While Law School Enrollment Drops, Outsourcing Surges

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According to the American Bar Association’s latest findings, law school enrollment is down 11%, or 5,000 students from last year. Many bloggers, and legal news outlets have somewhat ironically blamed this on the negative media attention law schools have gotten over the last few years. But that’s selling graduates a bit short. If the potential benefit of a six-figure investment isn’t all that clear, I doubt a blog entry will be the deciding factor. So it begs the question: what is to blame?

In her WSJ blog article on the drop, in which she pointed out that enrollment numbers are now hovering around those from 1977, Jennifer Smith writes in passing, “some lower-level legal tasks that firm associates used to do, such as document review, are now increasingly farmed out to contract attorneys or legal outsourcing companies that can do the work more cheaply”. And though brief, she has touched on one of the major challenges for new members of the J.D. club. In 1977, new lawyers were competing amongst each other for jobs. Now, they’re competing with the rest of the world. And in many offices ranging from Mumbai to Bangalore, the rest of the world is winning.

Legal Process Outsourcing (LPO), as it’s officially been named, has nearly doubled in the past few years, going from a $640 industry in 2010 to worth over a billion dollars in 2012, according to the LPO Program. Experts predict that it will continue to grow as providers set up shop in Latin America and former British colonies with similar English Common Law justice systems. A 2012 report on the industry from Professor Mary Lacity of the University of Missouri and Professor Leslie Willcocks of the London School of Economics argues that because of a fragmented legal industry stateside and many untapped countries as possible LPO providers, “the potential global LPO market is enormous”. “Just considering the US market”, the paper adds, “the legal services industry is worth about $245 billion”.

“the potential global LPO market is enormous”– Legal Process Outsourcing: LPO Provider Landscape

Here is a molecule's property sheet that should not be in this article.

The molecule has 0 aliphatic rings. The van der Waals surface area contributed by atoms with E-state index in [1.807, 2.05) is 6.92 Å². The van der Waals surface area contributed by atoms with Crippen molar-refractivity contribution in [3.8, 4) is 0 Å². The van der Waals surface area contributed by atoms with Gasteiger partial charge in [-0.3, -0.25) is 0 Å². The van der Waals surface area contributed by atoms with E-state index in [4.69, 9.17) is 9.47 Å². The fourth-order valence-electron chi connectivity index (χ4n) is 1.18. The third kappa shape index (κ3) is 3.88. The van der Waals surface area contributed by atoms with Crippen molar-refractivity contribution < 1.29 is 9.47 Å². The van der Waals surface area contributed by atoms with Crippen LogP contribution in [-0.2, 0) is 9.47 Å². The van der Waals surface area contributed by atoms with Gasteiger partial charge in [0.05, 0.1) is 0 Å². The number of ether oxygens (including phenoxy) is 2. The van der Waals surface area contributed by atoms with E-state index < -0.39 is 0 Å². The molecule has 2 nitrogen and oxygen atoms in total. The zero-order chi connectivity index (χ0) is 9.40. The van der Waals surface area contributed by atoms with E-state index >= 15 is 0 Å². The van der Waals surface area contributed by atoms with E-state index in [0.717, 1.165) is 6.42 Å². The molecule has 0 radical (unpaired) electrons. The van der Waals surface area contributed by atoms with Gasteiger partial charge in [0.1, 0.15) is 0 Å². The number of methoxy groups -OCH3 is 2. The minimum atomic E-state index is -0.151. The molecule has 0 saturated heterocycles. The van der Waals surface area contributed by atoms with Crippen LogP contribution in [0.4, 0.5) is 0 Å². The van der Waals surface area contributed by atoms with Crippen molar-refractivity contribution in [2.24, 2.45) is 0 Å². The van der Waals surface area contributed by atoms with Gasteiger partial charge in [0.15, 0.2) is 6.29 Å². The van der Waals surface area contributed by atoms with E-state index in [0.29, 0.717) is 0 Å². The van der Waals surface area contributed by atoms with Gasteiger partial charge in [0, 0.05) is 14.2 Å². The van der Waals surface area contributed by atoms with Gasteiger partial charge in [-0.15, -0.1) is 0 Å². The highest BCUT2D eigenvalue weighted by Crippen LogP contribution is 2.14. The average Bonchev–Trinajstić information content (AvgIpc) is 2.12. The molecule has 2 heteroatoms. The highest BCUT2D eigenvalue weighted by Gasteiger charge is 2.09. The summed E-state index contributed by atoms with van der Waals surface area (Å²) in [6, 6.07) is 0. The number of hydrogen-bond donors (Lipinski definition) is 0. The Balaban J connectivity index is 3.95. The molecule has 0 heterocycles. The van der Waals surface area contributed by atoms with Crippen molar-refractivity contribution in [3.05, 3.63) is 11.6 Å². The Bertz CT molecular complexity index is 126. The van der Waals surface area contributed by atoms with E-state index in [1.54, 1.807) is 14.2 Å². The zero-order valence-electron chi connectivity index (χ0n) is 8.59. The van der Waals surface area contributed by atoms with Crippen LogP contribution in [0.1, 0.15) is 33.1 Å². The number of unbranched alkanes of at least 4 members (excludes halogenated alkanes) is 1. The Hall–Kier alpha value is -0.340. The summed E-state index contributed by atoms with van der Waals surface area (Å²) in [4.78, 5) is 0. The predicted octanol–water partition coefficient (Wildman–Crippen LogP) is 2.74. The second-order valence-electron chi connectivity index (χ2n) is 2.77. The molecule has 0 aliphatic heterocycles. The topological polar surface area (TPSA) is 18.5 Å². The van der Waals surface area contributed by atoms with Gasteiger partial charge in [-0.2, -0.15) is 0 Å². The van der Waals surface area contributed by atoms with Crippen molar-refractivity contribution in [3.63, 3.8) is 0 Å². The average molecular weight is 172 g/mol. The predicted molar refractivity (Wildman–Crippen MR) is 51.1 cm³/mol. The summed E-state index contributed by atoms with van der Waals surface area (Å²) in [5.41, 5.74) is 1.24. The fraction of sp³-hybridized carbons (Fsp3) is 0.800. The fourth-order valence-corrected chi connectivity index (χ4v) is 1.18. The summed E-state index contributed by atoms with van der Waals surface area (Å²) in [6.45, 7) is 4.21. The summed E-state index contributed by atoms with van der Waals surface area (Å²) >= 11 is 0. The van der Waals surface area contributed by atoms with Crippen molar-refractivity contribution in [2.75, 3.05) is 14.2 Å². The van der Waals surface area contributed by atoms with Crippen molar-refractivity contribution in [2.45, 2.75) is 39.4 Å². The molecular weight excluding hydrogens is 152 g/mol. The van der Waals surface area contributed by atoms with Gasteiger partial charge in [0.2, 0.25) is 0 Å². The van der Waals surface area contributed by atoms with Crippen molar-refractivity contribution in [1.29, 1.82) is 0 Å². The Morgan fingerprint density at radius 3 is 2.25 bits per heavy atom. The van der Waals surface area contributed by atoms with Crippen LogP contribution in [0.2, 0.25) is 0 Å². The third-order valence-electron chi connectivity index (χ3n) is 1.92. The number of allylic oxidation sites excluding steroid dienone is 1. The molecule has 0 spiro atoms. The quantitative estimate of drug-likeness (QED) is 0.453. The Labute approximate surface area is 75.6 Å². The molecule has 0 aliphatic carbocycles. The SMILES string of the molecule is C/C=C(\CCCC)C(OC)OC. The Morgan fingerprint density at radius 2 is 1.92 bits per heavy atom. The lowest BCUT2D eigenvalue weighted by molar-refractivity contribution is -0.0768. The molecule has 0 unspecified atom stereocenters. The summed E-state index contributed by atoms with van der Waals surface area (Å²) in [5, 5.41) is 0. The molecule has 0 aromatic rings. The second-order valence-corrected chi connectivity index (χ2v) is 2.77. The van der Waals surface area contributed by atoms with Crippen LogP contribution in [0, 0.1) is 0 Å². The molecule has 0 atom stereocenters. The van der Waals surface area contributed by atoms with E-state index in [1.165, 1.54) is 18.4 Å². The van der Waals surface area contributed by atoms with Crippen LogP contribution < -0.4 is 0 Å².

For the most part, the ethics of outsourcing have already been decided. In 2007 and 2008, when LPO first burst on the scene with national media attention, various state bar associations along with the ABA blessed the fledgling industry. But there is still the question of how far it can go?

If you’re thinking that this is another case of overseas contractors doing grunt work, you’re wrong. While some would be happy to skirt the tedium of legal discovery and document review, LPO providers like Pangea3— a recent recipient of the provider-of-the-year-award– assists US firms in everything from corporate contracts to intellectual property agreements, falling just short of performing the actual attorney responsibilities themselves. For a law school graduate looking at one of the most dismal legal markets in recent memory, those jobs aren’t anything to sneeze at.

So what’s a young lawyer to do? Do we lasso the industry through regulations, or let entry level positions go the way of the automobile industry? Or the manufacturing industry? Or the information technology industry? I don’t have the answers to these questions. But in light of the precipitous decline in law students this year, let us not scratch our heads in confusion as we wonder why nobody wants to be a lawyer anymore.


Featured image courtesy of [Michael Fernandes via Wikipedia]


Jimmy Hoover
Jimmy Hoover is a graduate of the University of Maryland College Park and formerly an intern at Law Street Media. Contact Jimmy at



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